One of the differences between an entrepreneur and a businessman is their attitude. An entrepreneur focuses all his efforts on working to make his project successful, and doesn´t care about the hours he has to devote to develop a business idea, because of his enthusiasm. You could say that an entrepreneur gets carried away and his motivation is the conviction for the product or service he wants to create.
On the other hand, a businessman aims to develop an increasingly stronger successful business. As a result, their attitude is focused on developing growth and expansion strategies, as well as on making decisions that continue to improve the company’s profitability.
2: Team and work
Likewise, an entrepreneur tends to be on his own in the face of danger, he carries out tasks alone and assumes the responsibility of both errors and successes. Although you can always find support from other entrepreneurs, the difference between the way an entrepreneur and the businessman work is that the former does not have a large support structure at his side. In any case, he has the help of a small group of likeminded people who have bet on his idea and try to develop it together.
On the contrary, a businessman coordinates and manages teams of professionals – bigger or smaller depending on the size of the company. As a result, the employer must establish functions, mark objectives and delegate responsibilities.
3: Location and workstation
Another of the differences between an entrepreneur and a businessman is that the first, in most cases, does not have a fixed location for his the company and is a nomad of business, while the second has facilities where he can go to carry out his daily activities. The shared work models such as co-working or Hot desk are the preferred options by entrepreneurs to start working on his business idea. However, a businessman needs wider spaces that combine areas of private offices with common and open areas to be able to promote relationships and team working between employees. In Lexington we have both types of work models to meet the needs of both profiles. Offices, personalised corporate headquarters, shared workspaces in business centres in Madrid and Barcelona facilitate both entrepreneurs and businessmen with the most productive workspace.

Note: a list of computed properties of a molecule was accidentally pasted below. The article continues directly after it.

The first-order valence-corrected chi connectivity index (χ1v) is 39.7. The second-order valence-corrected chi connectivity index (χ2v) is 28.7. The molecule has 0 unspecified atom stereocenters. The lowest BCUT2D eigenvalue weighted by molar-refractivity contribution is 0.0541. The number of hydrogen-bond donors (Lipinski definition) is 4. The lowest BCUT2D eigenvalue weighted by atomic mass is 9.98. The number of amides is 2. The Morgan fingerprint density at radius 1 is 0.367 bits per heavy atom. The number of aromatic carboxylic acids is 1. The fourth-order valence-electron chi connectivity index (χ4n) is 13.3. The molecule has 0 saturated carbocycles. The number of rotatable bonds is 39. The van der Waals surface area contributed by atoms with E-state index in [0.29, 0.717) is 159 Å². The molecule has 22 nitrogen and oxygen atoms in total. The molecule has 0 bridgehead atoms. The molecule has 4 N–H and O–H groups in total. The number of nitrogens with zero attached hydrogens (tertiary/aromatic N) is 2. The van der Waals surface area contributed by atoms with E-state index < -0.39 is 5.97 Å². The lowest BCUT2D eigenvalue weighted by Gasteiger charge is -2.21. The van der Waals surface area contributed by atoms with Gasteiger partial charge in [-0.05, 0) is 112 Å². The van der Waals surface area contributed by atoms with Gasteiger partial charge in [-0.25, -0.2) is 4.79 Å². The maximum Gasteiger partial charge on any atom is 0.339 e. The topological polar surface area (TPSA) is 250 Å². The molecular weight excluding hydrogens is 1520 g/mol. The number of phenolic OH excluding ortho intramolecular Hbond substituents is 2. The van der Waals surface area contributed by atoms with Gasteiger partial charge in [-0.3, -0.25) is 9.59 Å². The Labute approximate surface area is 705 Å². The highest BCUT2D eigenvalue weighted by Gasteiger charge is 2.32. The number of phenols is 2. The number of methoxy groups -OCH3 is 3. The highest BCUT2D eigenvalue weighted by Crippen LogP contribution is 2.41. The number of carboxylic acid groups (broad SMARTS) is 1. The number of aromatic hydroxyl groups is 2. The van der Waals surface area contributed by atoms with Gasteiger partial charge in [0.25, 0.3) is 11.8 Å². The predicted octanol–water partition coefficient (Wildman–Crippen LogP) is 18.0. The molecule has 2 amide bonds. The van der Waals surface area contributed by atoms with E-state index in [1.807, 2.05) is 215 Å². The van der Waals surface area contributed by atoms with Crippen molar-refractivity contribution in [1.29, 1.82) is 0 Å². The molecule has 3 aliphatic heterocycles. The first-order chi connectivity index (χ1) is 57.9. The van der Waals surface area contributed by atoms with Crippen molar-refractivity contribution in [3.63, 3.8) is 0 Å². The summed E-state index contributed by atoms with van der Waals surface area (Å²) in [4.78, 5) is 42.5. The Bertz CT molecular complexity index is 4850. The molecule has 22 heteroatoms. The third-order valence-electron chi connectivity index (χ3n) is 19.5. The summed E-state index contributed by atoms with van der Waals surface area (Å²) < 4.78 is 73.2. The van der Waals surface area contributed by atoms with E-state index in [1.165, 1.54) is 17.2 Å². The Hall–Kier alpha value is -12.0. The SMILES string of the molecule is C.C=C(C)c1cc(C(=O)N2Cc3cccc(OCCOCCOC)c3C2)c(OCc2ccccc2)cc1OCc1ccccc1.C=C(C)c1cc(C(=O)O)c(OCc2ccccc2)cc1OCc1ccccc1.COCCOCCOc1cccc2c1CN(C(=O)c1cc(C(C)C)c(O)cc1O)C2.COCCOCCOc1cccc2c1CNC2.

4: Skill and experience
Following the main differences between these two profiles, the entrepreneur is characterised by having the ability to overcome any negative results and find quick solutions. He has the ability to readapt his work because it is based on obtaining an idea in which he firmly believes.
However, unlike entrepreneurs, businessmen have years of experience working in business and, therefore, design their strategies so that they can anticipate problems. Experience is always a good thing!
5: Action vs. reaction
Within the differences between entrepreneurs and businessmen, day-to-day mechanics are also important. The entrepreneur does everything in his project: Idea, design, execution and evaluation. On the other hand, a businessman is focused on controlling that all the machines parts run smoothly and has the task of representing the company in the major events. Their view and thoughts are always on market fluctuations and how the external environment is changing to be able to adapt the company to it.